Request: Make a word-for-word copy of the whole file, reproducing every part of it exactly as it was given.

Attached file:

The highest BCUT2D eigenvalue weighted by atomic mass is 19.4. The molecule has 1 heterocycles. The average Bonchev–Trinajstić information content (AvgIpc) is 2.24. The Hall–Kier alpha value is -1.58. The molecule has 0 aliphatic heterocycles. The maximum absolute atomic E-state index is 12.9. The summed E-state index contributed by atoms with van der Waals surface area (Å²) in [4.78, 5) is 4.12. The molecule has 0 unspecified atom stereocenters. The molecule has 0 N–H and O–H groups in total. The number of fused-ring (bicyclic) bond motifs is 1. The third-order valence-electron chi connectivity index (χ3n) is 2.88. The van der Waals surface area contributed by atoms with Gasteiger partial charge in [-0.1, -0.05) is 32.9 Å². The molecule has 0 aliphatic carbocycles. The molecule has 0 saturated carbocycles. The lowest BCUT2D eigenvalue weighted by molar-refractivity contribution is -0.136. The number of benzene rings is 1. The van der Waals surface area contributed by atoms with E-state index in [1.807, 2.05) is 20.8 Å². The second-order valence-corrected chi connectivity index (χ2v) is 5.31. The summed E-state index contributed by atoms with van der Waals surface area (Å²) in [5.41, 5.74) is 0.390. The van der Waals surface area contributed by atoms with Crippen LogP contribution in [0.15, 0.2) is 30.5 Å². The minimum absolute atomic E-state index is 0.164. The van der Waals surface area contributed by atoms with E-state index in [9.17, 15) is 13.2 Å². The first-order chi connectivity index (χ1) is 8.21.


The highest BCUT2D eigenvalue weighted by atomic mass is 19.4. The molecule has 1 heterocycles. The average Bonchev–Trinajstić information content (AvgIpc) is 2.24. The Hall–Kier alpha value is -1.58. The molecule has 0 aliphatic heterocycles. The maximum absolute atomic E-state index is 12.9. The summed E-state index contributed by atoms with van der Waals surface area (Å²) in [4.78, 5) is 4.12. The molecule has 0 unspecified atom stereocenters. The molecule has 0 N–H and O–H groups in total. The number of fused-ring (bicyclic) bond motifs is 1. The third-order valence-electron chi connectivity index (χ3n) is 2.88. The van der Waals surface area contributed by atoms with Gasteiger partial charge in [-0.1, -0.05) is 32.9 Å². The molecule has 0 aliphatic carbocycles. The molecule has 0 saturated carbocycles. The lowest BCUT2D eigenvalue weighted by molar-refractivity contribution is -0.136. The number of benzene rings is 1. The van der Waals surface area contributed by atoms with E-state index in [1.807, 2.05) is 20.8 Å². The second-order valence-corrected chi connectivity index (χ2v) is 5.31. The summed E-state index contributed by atoms with van der Waals surface area (Å²) in [5.41, 5.74) is 0.390. The van der Waals surface area contributed by atoms with Crippen LogP contribution in [0.15, 0.2) is 30.5 Å². The minimum absolute atomic E-state index is 0.164. The van der Waals surface area contributed by atoms with E-state index in [9.17, 15) is 13.2 Å². The first-order chi connectivity index (χ1) is 8.21.